Written by: Tim David Harvey
“He was one of the most spectacular shooters the game has ever known”-Jerry West, HOOP Magazine, 1992.
This years All-Star weekend was big for all of the NBA, right down to the logo. Los Angeles hosted the game at the STAPLES Center and the home-team Lakers used the weekend to unveil their latest statue. Joining Magic Johnson, Chick Hearn, Wayne Gretzky and Oscar De La Hoya was Mr. Clutch himself, Jerry West. Now with all due respect, where respect is due, the Lakers had someone East of West too. Standing right next to the fire of Jerry was the ice of Elgin Baylor, one of the coldest players to ever grace a basketball court. Baylor’s influence has been huge. R&B superstar Ginuwine was even named after the megastar. The singer even dropped his latest album entitled ‘Elgin’ this year. How fitting.
Before revolutionary forwards like Pau Gasol, before Shaq and Kobe, before ‘Cap and Magic, before Wilt. Even before fans chanted West’s first name like Springer audiences, before even purple and gold. Straight out of Minneapolis, right to Los Angeles, Elg was there in blue and white, with stars around his Lakers shield. Los Angeles’ first officer was a force, making Laker fans feel better about Mikan’s retirement. Taking them higher, right before the days of the ‘Stilt’.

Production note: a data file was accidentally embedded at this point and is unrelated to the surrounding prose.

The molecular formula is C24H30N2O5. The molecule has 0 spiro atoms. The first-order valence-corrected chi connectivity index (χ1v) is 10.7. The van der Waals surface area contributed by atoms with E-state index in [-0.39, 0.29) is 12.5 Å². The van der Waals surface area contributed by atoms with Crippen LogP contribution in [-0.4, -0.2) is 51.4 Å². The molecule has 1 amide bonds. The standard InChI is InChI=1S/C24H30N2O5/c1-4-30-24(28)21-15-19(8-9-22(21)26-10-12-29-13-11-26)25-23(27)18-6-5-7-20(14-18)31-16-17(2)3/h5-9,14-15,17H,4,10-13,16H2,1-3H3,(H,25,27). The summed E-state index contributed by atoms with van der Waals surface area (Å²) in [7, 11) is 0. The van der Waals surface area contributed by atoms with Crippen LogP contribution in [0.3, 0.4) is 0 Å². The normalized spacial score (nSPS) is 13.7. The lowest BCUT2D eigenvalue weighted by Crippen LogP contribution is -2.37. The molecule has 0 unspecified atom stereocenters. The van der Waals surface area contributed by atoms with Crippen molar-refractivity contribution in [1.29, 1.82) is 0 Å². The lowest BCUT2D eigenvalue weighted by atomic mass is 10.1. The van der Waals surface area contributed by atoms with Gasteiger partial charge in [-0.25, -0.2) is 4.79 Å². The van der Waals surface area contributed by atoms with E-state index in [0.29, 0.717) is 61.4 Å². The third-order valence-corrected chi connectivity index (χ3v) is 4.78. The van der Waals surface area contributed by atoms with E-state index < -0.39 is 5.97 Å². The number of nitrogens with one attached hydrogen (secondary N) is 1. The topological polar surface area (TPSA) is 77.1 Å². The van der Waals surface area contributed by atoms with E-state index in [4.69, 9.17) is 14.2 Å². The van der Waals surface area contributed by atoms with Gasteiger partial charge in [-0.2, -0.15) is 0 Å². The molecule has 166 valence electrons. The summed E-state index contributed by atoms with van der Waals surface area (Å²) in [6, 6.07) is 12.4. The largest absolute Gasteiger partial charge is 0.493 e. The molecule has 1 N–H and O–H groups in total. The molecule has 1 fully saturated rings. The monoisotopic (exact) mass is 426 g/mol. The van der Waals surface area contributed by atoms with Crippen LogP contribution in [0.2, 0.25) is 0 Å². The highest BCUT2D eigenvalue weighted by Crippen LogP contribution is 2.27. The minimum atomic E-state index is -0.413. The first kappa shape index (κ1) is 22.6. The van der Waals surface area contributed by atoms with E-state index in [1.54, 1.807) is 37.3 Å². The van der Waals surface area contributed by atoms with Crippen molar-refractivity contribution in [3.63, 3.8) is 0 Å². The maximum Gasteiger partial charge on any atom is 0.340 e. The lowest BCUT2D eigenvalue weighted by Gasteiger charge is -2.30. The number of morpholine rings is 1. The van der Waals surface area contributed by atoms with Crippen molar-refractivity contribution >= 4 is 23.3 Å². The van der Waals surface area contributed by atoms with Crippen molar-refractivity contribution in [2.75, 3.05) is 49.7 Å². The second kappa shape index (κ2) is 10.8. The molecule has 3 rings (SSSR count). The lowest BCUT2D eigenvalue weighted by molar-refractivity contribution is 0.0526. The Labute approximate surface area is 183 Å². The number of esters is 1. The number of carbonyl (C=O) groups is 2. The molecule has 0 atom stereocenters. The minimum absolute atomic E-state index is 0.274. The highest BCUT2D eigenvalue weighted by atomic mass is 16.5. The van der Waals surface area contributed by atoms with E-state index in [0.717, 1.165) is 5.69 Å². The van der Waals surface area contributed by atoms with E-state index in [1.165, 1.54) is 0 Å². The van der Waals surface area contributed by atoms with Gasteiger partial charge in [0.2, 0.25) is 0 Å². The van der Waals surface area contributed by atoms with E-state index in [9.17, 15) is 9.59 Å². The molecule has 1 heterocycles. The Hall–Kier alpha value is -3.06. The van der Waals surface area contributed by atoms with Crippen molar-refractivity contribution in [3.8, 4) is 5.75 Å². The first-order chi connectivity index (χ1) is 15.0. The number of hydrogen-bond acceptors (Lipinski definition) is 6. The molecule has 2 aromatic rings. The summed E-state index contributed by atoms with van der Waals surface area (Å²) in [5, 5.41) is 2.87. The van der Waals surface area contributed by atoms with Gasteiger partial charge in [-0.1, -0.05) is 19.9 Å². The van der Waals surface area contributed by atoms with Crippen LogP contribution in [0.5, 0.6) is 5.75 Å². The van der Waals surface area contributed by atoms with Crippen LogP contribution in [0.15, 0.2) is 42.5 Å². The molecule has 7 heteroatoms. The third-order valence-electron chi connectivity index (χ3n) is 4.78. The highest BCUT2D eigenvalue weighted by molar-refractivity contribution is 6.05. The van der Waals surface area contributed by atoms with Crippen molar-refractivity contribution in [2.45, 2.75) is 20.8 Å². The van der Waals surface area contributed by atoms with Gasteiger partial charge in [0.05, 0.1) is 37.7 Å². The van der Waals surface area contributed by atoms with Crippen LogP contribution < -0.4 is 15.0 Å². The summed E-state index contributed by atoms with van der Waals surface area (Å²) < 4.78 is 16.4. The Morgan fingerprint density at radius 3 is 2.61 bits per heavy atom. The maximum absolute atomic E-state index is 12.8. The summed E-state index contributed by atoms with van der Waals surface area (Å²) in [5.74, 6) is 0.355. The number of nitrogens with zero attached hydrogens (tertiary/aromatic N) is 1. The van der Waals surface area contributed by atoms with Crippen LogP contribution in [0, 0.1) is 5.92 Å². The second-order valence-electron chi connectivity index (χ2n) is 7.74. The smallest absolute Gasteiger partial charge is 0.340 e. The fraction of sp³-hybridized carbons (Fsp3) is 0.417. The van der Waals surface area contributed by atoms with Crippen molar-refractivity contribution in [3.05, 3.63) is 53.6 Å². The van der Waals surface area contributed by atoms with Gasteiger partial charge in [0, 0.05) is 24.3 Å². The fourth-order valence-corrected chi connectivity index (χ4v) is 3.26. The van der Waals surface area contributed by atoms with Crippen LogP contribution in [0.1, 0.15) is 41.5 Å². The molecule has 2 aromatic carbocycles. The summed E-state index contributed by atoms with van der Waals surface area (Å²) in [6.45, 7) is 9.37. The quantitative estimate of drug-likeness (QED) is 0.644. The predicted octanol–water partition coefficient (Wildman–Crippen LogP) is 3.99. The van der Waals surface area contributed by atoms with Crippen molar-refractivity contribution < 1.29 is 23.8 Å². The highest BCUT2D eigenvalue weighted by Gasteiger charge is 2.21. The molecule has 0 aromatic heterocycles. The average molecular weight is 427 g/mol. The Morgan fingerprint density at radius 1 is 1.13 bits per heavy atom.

After 13 years, when Elgin called it a career, Los Angeles Times reporter Mal Florence, put it even better than the legendary Jim Murray, eulogizing his career by stating that, “no man has contributed more to the success and popularity of the Lakers since they moved to Los Angeles from Minneapolis in 1960 than Baylor”.
Still for every Magic and Kobe, there’s a Gail Goodrich and James Worthy. Los Angeles has had many stars over the decades, and we aren’t talking about Hollywood ones. With so much talent it’s easy for some of these guys to avoid the limelight or the recognition that they truly deserve. Think about it, list your top five Laker players of all-time. Does Elgin make the cut? Well he should. Baylor isn’t just the Lakers all-time rebounder (11,463), out in California, he walked more than boards. This classic player ran the show a generation before Earvin learned the tricks of his Magic trade.
Way before Kobe, Elgin was using his speed, wide offensive set and basketball I.Q. to get past any defender in his way, en route to hanging more jump shots on opponents then anyone in the association not named Chamberlain or Robertson. Baylor took bites out of the Big Apple, making Madison Square Garden his Mecca way before Kobe’s high scoring nights faded past performances away. Kobe may have dropped a cool, classic 61 points two years back, but Baylor once notched a tremendous, timeless 71 in New York. OK, so Kobe raised Baylor’s all-time scoring performance silver by 10-hitting 81 against Toronto-to lie just behind Wilt Chamberlain’s 100 (Baylor’s still the highest scoring forward). Still the point is, both these legends have been just as important to Laker legacy.